Microvesicles (MVs) released from almost all cells are recognized as cell communication tools. MVs have been investigated in several inflammatory diseases but poorly in biological fluids like bronchoalveolar lavage (BAL) of smokers. The purpose of this study was to investigate the presence and source of MVs in BAL of smokers with and without chronic obstructive pulmonary disease (COPD) compared with nonsmoking controls. Using flow cytometry in BAL, we detected endothelial and alveolar macrophage (AM)-derived MVs and found a higher number of AM-MVs in the BAL of smokers with COPD than in smokers without COPD and nonsmokers, which correlated with the pack-years (r = 0.46; P = 0.05) and with the degree of airway obstruction measured by the forced expiratory volume in 1 s percent predicted (r = -0.56; P = 0.01). Endothelial and alveolar macrophage-derived MVs are present and measurable in human BAL fluid. In response to smoking and to the development of COPD, inflammatory signals in AM-derived MVs can be quantified, and their numbers are related to the pack-years and the decrease in lung function. These results open the opportunity for future investigation of these microvesicles as biomarkers and possible mechanistic guides in COPD.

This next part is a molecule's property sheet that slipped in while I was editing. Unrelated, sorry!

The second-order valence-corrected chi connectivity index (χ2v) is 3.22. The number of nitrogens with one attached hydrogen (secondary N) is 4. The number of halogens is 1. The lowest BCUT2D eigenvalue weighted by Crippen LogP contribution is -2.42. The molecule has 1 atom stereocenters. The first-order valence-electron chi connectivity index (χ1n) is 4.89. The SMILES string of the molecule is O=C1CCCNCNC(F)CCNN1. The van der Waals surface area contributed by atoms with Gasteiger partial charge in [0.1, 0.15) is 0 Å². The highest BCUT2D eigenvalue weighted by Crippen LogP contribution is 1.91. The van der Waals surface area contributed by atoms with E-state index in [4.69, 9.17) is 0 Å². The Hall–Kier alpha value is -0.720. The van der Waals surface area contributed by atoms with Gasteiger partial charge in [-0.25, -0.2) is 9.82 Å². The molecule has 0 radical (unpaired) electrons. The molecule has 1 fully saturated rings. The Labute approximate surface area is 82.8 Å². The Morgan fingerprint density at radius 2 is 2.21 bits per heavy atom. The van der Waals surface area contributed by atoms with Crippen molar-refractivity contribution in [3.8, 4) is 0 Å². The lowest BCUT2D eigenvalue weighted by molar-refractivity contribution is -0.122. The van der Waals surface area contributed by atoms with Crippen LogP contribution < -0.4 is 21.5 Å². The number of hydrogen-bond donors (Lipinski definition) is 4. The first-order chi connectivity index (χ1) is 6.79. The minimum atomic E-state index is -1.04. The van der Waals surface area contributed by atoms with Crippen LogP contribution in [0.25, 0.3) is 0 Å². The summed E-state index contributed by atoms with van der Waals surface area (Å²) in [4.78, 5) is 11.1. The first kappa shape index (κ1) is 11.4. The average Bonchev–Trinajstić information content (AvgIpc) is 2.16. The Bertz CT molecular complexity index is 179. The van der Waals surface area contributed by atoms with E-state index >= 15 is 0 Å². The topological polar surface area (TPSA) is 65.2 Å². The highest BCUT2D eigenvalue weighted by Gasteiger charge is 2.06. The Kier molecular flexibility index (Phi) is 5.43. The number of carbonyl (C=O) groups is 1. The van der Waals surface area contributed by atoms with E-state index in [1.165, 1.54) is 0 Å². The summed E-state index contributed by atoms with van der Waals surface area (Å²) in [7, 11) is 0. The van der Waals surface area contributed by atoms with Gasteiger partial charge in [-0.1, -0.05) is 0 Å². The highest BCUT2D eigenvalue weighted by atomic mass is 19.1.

Keywords: chronic obstructive pulmonary disease; cigarette smoking; cytofluorimetric analysis; extracellular vesicles.